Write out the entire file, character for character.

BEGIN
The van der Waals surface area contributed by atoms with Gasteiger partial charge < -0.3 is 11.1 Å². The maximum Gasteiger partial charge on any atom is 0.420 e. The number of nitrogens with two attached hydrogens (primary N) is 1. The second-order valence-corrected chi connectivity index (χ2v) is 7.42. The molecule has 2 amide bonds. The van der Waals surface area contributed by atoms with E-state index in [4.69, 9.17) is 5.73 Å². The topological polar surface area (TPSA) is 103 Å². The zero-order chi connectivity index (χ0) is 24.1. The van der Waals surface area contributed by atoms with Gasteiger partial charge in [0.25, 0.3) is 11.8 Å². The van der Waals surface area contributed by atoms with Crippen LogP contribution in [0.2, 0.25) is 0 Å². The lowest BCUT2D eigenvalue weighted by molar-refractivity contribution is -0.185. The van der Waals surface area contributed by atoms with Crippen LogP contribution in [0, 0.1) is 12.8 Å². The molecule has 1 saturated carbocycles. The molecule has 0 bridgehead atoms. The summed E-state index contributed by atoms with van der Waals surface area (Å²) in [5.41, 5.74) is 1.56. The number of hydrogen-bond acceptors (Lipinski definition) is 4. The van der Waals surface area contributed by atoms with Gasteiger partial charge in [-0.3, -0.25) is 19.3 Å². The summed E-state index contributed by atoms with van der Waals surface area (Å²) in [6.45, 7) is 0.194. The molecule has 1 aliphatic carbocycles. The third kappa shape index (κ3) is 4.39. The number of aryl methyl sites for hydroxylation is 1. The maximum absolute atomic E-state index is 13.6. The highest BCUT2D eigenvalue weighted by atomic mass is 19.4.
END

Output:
The van der Waals surface area contributed by atoms with Gasteiger partial charge < -0.3 is 11.1 Å². The maximum Gasteiger partial charge on any atom is 0.420 e. The number of nitrogens with two attached hydrogens (primary N) is 1. The second-order valence-corrected chi connectivity index (χ2v) is 7.42. The molecule has 2 amide bonds. The van der Waals surface area contributed by atoms with E-state index in [4.69, 9.17) is 5.73 Å². The topological polar surface area (TPSA) is 103 Å². The zero-order chi connectivity index (χ0) is 24.1. The van der Waals surface area contributed by atoms with Gasteiger partial charge in [0.25, 0.3) is 11.8 Å². The van der Waals surface area contributed by atoms with Crippen LogP contribution in [0.2, 0.25) is 0 Å². The lowest BCUT2D eigenvalue weighted by molar-refractivity contribution is -0.185. The van der Waals surface area contributed by atoms with Crippen LogP contribution in [0, 0.1) is 12.8 Å². The molecule has 1 saturated carbocycles. The molecule has 0 bridgehead atoms. The summed E-state index contributed by atoms with van der Waals surface area (Å²) in [5.41, 5.74) is 1.56. The number of hydrogen-bond acceptors (Lipinski definition) is 4. The van der Waals surface area contributed by atoms with Gasteiger partial charge in [-0.3, -0.25) is 19.3 Å². The summed E-state index contributed by atoms with van der Waals surface area (Å²) in [6.45, 7) is 0.194. The molecule has 1 aliphatic carbocycles. The third kappa shape index (κ3) is 4.39. The number of aryl methyl sites for hydroxylation is 1. The maximum absolute atomic E-state index is 13.6. The highest BCUT2D eigenvalue weighted by atomic mass is 19.4.